Television programmes are increasingly viewed online. In Finland, public service broadcaster YLE’s online archive Elävä arkisto (tr. the living archive), established in 2006, has been a frontrunner in making television programmes available online. Elävä arkisto houses thousands of clips from television and radio programmes as well as films, combining them with background articles and linking them to current events.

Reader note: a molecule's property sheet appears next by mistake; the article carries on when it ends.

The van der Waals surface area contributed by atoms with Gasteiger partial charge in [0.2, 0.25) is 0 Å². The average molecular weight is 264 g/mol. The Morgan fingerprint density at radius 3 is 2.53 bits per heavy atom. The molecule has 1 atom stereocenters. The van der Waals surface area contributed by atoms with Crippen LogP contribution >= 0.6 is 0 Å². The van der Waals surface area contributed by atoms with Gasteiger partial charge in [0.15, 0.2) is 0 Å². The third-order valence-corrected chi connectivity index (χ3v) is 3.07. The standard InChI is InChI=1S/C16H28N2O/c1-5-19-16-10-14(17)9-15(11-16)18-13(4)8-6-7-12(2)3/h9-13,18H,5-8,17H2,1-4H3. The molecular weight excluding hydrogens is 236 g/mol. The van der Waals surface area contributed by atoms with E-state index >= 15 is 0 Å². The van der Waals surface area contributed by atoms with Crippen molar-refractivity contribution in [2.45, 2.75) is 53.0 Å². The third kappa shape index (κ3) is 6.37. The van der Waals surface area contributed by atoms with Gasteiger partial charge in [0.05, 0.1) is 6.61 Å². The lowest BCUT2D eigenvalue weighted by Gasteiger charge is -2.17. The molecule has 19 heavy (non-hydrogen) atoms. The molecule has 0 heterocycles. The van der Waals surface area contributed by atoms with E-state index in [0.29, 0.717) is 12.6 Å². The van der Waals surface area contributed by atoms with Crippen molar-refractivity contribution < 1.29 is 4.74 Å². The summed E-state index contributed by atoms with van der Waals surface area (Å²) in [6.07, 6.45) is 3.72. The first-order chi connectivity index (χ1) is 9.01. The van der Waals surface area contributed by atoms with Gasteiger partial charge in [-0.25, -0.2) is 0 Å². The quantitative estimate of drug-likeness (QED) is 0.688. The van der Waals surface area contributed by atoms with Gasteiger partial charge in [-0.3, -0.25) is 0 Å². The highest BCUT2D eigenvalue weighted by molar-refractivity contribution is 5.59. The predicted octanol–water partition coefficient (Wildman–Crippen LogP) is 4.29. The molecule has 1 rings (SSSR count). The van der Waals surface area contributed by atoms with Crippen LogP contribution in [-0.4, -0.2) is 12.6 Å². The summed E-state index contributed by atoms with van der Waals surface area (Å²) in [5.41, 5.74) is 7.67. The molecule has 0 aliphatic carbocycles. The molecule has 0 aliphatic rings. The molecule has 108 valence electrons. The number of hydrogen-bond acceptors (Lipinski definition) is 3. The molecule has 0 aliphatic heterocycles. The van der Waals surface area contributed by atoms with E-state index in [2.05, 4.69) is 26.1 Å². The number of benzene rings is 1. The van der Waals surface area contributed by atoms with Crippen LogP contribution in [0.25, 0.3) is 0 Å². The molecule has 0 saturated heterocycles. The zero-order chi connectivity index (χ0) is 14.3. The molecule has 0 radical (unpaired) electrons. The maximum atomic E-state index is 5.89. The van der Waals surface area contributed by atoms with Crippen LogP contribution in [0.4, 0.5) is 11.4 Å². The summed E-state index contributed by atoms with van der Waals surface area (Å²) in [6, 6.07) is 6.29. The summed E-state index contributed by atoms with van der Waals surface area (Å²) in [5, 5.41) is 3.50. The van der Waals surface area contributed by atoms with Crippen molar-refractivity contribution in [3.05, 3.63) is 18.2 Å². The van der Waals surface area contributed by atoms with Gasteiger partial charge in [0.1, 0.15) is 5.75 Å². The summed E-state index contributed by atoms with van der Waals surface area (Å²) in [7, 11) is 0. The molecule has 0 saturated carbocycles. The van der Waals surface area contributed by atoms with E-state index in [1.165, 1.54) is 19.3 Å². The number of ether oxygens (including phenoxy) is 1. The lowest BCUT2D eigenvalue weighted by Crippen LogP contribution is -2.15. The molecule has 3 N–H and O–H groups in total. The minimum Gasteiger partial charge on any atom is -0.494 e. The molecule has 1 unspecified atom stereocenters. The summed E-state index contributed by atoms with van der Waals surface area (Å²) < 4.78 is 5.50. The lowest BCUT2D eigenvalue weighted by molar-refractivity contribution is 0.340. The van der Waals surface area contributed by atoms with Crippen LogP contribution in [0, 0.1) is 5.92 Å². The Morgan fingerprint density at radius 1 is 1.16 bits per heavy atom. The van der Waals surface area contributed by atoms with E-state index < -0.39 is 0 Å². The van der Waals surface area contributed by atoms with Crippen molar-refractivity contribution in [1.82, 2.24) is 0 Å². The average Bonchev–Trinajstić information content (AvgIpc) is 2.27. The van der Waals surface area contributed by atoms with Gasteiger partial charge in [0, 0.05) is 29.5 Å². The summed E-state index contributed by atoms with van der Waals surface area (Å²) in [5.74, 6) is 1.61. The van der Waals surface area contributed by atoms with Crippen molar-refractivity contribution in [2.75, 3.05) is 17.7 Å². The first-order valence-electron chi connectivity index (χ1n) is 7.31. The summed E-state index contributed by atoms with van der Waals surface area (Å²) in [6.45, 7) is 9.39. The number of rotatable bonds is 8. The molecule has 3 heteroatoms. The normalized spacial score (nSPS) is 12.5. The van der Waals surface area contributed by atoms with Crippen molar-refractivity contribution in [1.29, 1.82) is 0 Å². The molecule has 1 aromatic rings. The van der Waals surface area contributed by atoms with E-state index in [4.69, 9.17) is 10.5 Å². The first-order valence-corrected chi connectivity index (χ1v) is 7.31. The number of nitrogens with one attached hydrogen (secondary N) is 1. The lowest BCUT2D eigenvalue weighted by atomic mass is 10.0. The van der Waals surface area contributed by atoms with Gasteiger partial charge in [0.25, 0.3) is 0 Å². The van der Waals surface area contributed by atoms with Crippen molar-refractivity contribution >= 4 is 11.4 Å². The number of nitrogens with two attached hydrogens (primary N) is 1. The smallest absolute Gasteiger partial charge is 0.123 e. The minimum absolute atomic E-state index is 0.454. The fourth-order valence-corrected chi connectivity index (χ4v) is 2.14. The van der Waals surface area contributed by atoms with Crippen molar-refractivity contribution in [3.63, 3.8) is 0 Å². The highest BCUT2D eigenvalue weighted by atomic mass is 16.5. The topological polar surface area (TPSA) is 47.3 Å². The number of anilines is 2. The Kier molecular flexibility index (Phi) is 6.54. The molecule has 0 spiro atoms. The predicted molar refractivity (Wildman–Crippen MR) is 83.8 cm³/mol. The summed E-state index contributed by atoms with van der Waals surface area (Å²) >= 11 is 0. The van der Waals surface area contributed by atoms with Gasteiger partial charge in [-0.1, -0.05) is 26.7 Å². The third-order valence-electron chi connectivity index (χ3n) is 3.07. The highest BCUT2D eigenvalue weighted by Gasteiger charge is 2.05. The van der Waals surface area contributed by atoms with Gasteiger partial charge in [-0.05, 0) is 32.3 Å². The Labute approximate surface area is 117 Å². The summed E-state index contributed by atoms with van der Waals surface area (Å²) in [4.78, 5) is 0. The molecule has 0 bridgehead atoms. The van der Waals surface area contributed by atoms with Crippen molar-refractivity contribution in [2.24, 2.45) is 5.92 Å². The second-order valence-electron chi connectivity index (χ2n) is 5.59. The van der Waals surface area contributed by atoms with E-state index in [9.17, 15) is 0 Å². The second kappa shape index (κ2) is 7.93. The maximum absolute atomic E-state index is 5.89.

Using Elävä arkisto as a case study, the article analyses how forms of televisuality change when television programmes are made available on an online archive. It looks at how Elävä arkisto remediates television on the internet, combining elements of the online archive, news media and social media. Taking the idea of televisual flow as a starting point, the article suggests that the online archive contributes to a new kind of intermedial flow, also enabling new forms of televisual memory. The article draws attention to the coexistence of historical layers of television culture, where online services develop new uses for old television programmes.